There’s a theory making the rounds online that nuclear research experiments caused the world to shift into an alternate reality where Donald Trump became president. This might sound stupid, but some people genuinely believe it to be true.
To back up their theory they cite the “Mandela effect,” a phenomenon that supposedly occurs when large groups of people believe something happened even though evidence shows it isn’t true.
The name of the theory dates back to 2010, when numerous people on the internet falsely remembered Nelson Mandela was dead. It was widely believed he died in prison during the 1980s. Mandela was actually freed in 1990 and passed away in 2013 — despite some people’s declarations they remember clips of his funeral on TV.
Psychologists say these collective misremenberings can be mostly put down to memory distortions and what’s known as “the misinformation effect.” This is where information you learn after an event can interfere with the way you recall it. So in the case of Mandela’s death, the passing of Steve Biko — another prominent South African anti-apartheid activist who died around this time — possibly caused this misperception.
Despite psychologists explaining why such misrememberings happen, some people claim these differences arise from the movement between parallel realities, which cause us to remember things incorrectly. This is based on the theory that within each universe alternative versions of events and objects exist.
Numerous examples of the Mandela effect continue to pop up all over the internet — with many people adamant their memories are correct. Below are three classic examples of the “Mandala effect” we’ve debunked.
The Ford logo
When looking at the Ford logo, most people don’t recall or notice the flourish at the end of the “F”. Some people claim this embellishment was not there originally and has been added. This is despite the fact that the additional loop has been part of the Ford logo since the early 1900s.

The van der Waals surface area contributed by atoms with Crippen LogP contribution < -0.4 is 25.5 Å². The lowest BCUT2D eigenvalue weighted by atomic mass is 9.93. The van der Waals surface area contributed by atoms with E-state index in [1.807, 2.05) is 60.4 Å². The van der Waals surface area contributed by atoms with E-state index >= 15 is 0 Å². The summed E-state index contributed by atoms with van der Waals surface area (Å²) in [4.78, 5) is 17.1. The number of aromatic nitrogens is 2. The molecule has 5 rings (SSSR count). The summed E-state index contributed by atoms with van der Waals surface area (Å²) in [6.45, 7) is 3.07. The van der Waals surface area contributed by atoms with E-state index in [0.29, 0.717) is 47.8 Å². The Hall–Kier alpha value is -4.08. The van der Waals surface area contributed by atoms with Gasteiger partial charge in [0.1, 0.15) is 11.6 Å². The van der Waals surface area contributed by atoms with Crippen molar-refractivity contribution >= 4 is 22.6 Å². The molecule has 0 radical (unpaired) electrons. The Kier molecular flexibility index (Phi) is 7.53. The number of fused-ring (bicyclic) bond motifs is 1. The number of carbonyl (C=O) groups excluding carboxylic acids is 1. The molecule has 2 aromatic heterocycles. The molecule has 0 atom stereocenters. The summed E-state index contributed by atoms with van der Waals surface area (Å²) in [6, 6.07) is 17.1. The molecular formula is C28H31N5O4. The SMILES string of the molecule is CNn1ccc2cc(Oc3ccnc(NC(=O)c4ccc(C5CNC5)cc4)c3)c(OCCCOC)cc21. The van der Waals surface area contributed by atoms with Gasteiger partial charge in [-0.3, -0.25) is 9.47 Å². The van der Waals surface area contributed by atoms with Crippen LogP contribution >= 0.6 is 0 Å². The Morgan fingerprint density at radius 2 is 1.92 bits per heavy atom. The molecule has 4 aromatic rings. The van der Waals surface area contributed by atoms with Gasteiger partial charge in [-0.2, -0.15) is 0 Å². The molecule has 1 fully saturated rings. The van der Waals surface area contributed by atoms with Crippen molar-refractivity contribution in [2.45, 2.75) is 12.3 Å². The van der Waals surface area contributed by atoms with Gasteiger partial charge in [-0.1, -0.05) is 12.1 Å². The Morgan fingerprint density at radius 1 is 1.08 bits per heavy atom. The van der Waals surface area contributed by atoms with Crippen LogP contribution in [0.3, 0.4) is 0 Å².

Explanation: This occurs because our previous experiences shape our expectations of how things should look. So, if we presume something to be a certain way, this is most likely how we will remember it. In the case of the Ford logo, most “Fs” we see in the world are without the embellishment. So noticing the curl is surprising.
Mandela effects also arise when we jump to conclusions without properly looking at historical material. People frequently say the number of people in the limousine at the assassination of President John F. Kennedy has altered because of the movement between parallel realities.
And indeed, there is a common misconception there were four passengers — two in the front and two in the back. But the car actually contained six people: the driver, secret service agents Bill Greer and Roy Kellerman, Texas Governor John Connally, the first lady of Texas, Nellie Connally, President John F. Kennedy and Jackie Kennedy.
Explanation: The perception that passenger numbers have changed is attributable to photographs and films taken from different angles, and ignorance of the car’s design. The limousine has two auxiliary jump seats, which remained in position when the car housed additional people — so the car could seat four or six passengers. The agents in the front seats and a partition often obscured the front two passengers from view.
If you’ve ever watched the film Forrest Gump, chances are you remember that famous line about a box of chocolates, right? Most people seem to recall this line as “Life is like a box of chocolates,” but in reality Tom Hanks actually says, “Life was like a box of chocolates.” Supporters claim this is evidence that we have entered a time shift, with our memories glitching and recalling different versions from another parallel universe.
Explanation: The truth is both versions of the line exist. Promotional material included the more familiar “is” phrase, while the film version actually includes the “was” version. The contradiction arises from the fact that people are unaware that different versions exist.
Ultimately, the Mandela effect exists because the internet is a powerful tool for spreading misinformation and people will engage with material because of interest and intrigue rather than concerns about accuracy and authenticity — as can be seen with the rise of fake news and disinformation.
Neil Dagnall is a Researcher in Applied Cognitive Psychology at Manchester Metropolitan University. Ken Drinkwater is a Senior Lecturer and Researcher in Cognitive and Parapsychology, Manchester Metropolitan University.